Alexander and Afghanistan

In General by Barry Strauss8 Comments

We fight wars with men – and with ghosts. When it comes to haunted battlefields, Afghanistan is second to none. The specters stretch backwards from the Soviets, who failed in Afghanistan in the 1970s, to the British who suffered there in the nineteenth century, and all the way to Alexander the Great, who conquered Afghanistan long ago but at a terrible cost. Fine books by Steven Pressfield and Frank Holt have recently examined Alexander’s Afghan War – a conflict, as some say, that was the original quagmire. And Alexander was one of the greatest generals in human history. Who are we to surge 30,000 more troops into the graveyard of the great?

Well, so the argument goes, but I beg to differ. Alexander’s history offers a much more positive lesson. In fact, it suggests that the U.S. and NATO can win in Afghanistan.

It would be pedantic to point out that most of Alexander’s “Afghan” campaign took place outside today’s Afghanistan; most of the fighting took place in the nearby states of what are today Tadjikistan and Uzbekistan. Nonetheless, the war spilled over into Afghanistan, which served Alexander as a base. And the war did not go well.

It was lengthy and exhausting. Alexander lost almost as many men in one bloody day as he had in the four years it took him to conquer all the lands between the Mediterranean Sea and eastern Iran. Alexander found himself driven to massacre civilians in the tens of thousands and to destroy their towns. Exposure to cold, wind, and snow raised his men’s casualty toll. Bandits and warlords proved challenging to an army used to fighting conventional warfare.

It took a toll on Alexander’s wonderful army, and to what end? Greek rulers survived for 150 years in Afghanistan, and Greek settlements lasted centuries more. For example, Kandahar – today a center of the American war effort – was once known by the magical name of Alexandria . . . Alexandria-in-Arachosia. But the Afghan war was not worth the price Alexander paid for it. He would have been better off staying in Iran and consolidating the huge empire that his army had already won, an empire that stretched from Egypt and Greece eastward.

Some things haven’t changed. Afghanistan still represents tough terrain for soldiers. It still is a paradise for brigands and bandits, but there the similarity ends.

Western soldiers today enjoy protection from the elements that Alexander’s Macedonians could hardly have imagined. The ancients had no thermal polypropylene and no snow tires.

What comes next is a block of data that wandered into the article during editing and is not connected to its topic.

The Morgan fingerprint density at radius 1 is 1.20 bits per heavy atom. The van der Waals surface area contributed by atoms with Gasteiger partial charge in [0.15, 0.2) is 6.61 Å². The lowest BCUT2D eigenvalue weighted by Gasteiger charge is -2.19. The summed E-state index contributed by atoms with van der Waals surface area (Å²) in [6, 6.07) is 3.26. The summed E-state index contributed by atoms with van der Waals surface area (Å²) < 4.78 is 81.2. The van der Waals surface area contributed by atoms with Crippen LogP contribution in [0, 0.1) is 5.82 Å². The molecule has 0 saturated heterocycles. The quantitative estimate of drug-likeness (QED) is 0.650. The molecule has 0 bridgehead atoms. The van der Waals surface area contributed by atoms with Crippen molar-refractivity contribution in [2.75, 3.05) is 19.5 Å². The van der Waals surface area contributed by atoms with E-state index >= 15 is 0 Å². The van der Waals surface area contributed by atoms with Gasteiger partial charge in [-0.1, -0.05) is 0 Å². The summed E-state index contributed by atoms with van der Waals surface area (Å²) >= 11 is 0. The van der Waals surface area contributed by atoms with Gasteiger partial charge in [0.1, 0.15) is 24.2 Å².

More important, the kind of war that the surge in Afghanistan represents could not be more different than the war that Alexander fought in the region. The surge aims to protect civilians, not kill them. Allied plans aim at defeating warlords through policing, reconstruction, and diplomacy, not by wiping out cities.

Most important of all, the Afghan War is sound strategy. It demonstrates our determination that once a country is liberated from Islamist tyranny, it will stay liberated. (The sins of Karzai’s government cannot compare with those of the Taliban.) It guards the flank of Pakistan, a country with a strategic location, the world’s third largest Muslim population (175 million, of whom 95 per cent are Muslim), and, last but not least, nuclear weapons. Afghanistan was peripheral to Alexander but it is central to American interests.

Our soldiers in Afghanistan will suffer, unfortunately, as soldiers always do. They deserve our sympathy and support. General McChrystal’s counter-insurgency strategy has a real chance of succeeding. All it will take is the will to win. I hope the American government has that will. I know the American public does.

Barry StraussAlexander and Afghanistan


  1. Marcia

    Excellent and thoughtful piece. This is a war that we should not, and cannot, lose.

  2. Lindsay Powell

    A very interesting blog, especially as I also follow Steven Pressfield’s blogs. I see strong parallels between Alexander’s Afghan War and Ancient Rome’s war to subjugate Germania Magna under Drusus the Elder (the subject of my forthcoming book) where terrain, tribal rivalries and unforeseen eventualites hampered final victory. The Romans kept trying but Germania, like Afghanistan to the Macedonian king, seemed always to elude them. Can we succeed today? I’m not sure.